Aug. 13 (Bloomberg) -- Italy’s and Spain’s 10-year yield premium over benchmark German bunds shrank to the least in two years on speculation the euro-area economy is edging back to growth as recession in the two nations ease.
Reducing borrowing costs has been a priority for Italy and Spain after concern that the two nations would struggle to curb their debts pushed yields toward levels that led Greece, Ireland and Portugal to ask for international aid. Recessions in Italy and Spain eased last quarter, while analysts predict a euro-area report tomorrow will show gross domestic product in the region expanded for the first time since 2011.
“We’ve had pretty good data from Europe,” said Owen Callan, an analyst at Danske Bank A/S in Dublin. “Italian and Spanish GDP was better, the general macro picture has improved. Periphery government bonds are performing well,” he said, referring to the securities of Europe’s high debt and deficit nations.
Italy’s 10-year yield rose seven basis points, or 0.07 percentage point, to 4.23 percent at 4:37 p.m. London time, while benchmark German rates climbed 11 basis points to 1.81 percent, narrowing the difference between the two to 242 basis points. It touched 237 basis points, the least since July 22, 2011. The spread widened to a euro-era record of 575 basis points on Nov. 9, 2011.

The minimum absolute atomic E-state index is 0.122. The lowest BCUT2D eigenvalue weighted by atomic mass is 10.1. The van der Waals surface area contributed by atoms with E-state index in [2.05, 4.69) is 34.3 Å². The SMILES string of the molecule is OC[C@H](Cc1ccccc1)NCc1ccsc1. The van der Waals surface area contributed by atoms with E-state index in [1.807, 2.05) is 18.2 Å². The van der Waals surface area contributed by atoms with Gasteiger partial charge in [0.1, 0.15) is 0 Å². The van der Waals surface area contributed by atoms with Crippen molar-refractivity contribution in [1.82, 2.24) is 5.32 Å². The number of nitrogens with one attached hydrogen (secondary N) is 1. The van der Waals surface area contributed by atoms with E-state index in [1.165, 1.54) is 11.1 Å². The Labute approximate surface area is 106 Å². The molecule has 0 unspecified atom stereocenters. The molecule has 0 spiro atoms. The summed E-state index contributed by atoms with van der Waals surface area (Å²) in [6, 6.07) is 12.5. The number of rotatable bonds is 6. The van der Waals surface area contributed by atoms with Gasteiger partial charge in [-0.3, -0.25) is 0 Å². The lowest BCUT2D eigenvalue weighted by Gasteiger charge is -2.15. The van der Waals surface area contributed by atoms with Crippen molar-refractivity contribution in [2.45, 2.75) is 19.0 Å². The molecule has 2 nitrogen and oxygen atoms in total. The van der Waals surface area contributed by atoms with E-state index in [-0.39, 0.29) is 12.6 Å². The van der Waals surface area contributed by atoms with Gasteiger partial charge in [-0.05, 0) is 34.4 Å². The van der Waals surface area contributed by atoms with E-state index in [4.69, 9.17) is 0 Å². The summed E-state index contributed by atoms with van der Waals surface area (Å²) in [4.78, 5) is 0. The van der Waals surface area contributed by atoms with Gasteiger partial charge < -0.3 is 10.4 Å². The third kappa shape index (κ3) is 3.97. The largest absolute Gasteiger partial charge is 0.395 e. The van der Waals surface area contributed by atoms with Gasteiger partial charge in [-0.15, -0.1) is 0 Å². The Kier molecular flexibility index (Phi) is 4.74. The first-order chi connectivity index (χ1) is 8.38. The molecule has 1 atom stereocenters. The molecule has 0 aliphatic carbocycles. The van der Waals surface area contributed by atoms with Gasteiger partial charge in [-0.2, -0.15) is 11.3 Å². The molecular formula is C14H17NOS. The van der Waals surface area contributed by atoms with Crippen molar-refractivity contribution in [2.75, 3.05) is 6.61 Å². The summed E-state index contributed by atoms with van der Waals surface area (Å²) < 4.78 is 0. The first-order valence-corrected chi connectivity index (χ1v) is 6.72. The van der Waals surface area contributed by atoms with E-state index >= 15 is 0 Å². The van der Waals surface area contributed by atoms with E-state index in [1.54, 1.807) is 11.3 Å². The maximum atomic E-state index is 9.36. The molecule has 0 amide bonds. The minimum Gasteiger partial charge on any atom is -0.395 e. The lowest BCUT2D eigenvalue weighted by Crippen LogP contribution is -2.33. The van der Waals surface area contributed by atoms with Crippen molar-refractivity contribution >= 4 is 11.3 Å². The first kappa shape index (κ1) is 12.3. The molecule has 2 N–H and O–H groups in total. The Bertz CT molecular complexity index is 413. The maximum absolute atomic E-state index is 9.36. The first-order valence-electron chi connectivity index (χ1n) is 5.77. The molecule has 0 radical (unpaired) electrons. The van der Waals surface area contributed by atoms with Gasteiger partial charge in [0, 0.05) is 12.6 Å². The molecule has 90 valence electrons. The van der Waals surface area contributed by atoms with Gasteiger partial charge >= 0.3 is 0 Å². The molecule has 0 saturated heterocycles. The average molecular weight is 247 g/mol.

Spain’s yield gap over Germany slid nine basis points to 269 basis points after reaching 265 basis points, the tightest since Aug. 16, 2011. It surged to 650 basis points in July last year on speculation the debts of the nation’s banks and regions would prompt the country to seek a bailout.
Ten-year Italian yields surged to a record 7.48 percent in November 2011 as Europe’s debt crisis led to the resignation of former Prime Minister Silvio Berlusconi. The yield fell more than two percentage points last year as his successor, Mario Monti, imposed austerity measures and European Central Bank President Mario Draghi pledged to do what was needed to preserve the euro. While current premier Enrico Letta relaxed some austerity, he has also focused on reducing the spread.
“It’s the demonstration that Italy is a country that can be trusted once more,” Letta said of improvements in the yield difference at an Aug. 9 press conference in Rome. “The trust that Italy has reacquired from markets must push us, not to stop and enjoy this trust and rest easy.”
The yield difference narrowed this year even after Berlusconi was convicted of tax fraud, creating tensions in Letta’s coalition government. Berlusconi’s party has rallied around its leader, possibly seeking a presidential pardon and threatening a mass resignation of deputies in parliament.
Italian gross domestic product fell 0.2 percent in the three months through June, the smallest quarterly contraction since 2011, as business and consumer confidence registered gains. Spain’s GDP fell 0.1 percent in the same period, after dropping 0.5 percent in the first quarter, the Madrid-based National Statistics Institute said on July 30.
Euro-area GDP increased 0.2 percent in the second quarter, snapping six quarters of contraction, according to a Bloomberg News survey before the report tomorrow.
Italian government bonds earned 4.4 percent this year through yesterday, according to Bloomberg World Bond Indexes. Spain’s returned 7.3 percent, while German securities dropped 1.4 percent.